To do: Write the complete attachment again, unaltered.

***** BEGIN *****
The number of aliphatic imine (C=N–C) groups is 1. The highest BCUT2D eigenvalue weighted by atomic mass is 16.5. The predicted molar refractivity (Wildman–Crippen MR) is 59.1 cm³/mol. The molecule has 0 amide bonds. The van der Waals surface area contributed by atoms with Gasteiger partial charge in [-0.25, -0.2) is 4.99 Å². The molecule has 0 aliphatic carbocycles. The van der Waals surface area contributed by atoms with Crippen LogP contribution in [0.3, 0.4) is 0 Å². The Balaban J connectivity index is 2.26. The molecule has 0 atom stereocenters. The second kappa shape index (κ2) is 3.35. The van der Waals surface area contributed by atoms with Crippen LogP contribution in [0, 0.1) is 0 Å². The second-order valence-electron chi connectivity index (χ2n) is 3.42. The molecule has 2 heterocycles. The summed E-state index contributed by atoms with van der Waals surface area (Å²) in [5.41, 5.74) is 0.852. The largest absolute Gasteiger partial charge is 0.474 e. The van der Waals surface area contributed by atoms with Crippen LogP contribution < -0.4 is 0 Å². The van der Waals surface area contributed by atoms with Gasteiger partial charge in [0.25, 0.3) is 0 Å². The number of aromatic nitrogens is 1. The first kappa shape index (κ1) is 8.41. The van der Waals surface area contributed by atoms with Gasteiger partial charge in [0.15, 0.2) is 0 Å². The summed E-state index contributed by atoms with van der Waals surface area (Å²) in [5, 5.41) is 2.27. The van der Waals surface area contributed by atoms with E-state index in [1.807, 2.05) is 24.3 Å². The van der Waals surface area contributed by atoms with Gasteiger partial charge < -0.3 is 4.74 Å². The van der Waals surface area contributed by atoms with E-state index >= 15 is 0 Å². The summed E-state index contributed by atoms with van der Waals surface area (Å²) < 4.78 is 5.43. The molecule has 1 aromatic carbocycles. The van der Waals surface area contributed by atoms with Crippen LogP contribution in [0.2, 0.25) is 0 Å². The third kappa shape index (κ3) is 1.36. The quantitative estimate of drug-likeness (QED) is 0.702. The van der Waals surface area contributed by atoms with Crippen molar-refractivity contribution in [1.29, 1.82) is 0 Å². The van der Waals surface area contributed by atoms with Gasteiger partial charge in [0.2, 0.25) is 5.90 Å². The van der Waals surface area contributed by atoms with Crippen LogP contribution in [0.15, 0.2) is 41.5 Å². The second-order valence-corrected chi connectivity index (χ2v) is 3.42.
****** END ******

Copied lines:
The number of aliphatic imine (C=N–C) groups is 1. The highest BCUT2D eigenvalue weighted by atomic mass is 16.5. The predicted molar refractivity (Wildman–Crippen MR) is 59.1 cm³/mol. The molecule has 0 amide bonds. The van der Waals surface area contributed by atoms with Gasteiger partial charge in [-0.25, -0.2) is 4.99 Å². The molecule has 0 aliphatic carbocycles. The van der Waals surface area contributed by atoms with Crippen LogP contribution in [0.3, 0.4) is 0 Å². The Balaban J connectivity index is 2.26. The molecule has 0 atom stereocenters. The second kappa shape index (κ2) is 3.35. The van der Waals surface area contributed by atoms with Crippen LogP contribution in [0, 0.1) is 0 Å². The second-order valence-electron chi connectivity index (χ2n) is 3.42. The molecule has 2 heterocycles. The summed E-state index contributed by atoms with van der Waals surface area (Å²) in [5.41, 5.74) is 0.852. The largest absolute Gasteiger partial charge is 0.474 e. The van der Waals surface area contributed by atoms with Crippen LogP contribution < -0.4 is 0 Å². The van der Waals surface area contributed by atoms with Gasteiger partial charge in [0.25, 0.3) is 0 Å². The number of aromatic nitrogens is 1. The first kappa shape index (κ1) is 8.41. The van der Waals surface area contributed by atoms with Gasteiger partial charge in [0.15, 0.2) is 0 Å². The summed E-state index contributed by atoms with van der Waals surface area (Å²) in [5, 5.41) is 2.27. The van der Waals surface area contributed by atoms with E-state index in [1.807, 2.05) is 24.3 Å². The van der Waals surface area contributed by atoms with Gasteiger partial charge < -0.3 is 4.74 Å². The van der Waals surface area contributed by atoms with E-state index >= 15 is 0 Å². The summed E-state index contributed by atoms with van der Waals surface area (Å²) < 4.78 is 5.43. The molecule has 1 aromatic carbocycles. The van der Waals surface area contributed by atoms with Crippen LogP contribution in [0.2, 0.25) is 0 Å². The third kappa shape index (κ3) is 1.36. The quantitative estimate of drug-likeness (QED) is 0.702. The van der Waals surface area contributed by atoms with Crippen molar-refractivity contribution in [1.29, 1.82) is 0 Å². The van der Waals surface area contributed by atoms with Gasteiger partial charge in [0.2, 0.25) is 5.90 Å². The van der Waals surface area contributed by atoms with Crippen LogP contribution in [0.15, 0.2) is 41.5 Å². The second-order valence-corrected chi connectivity index (χ2v) is 3.42.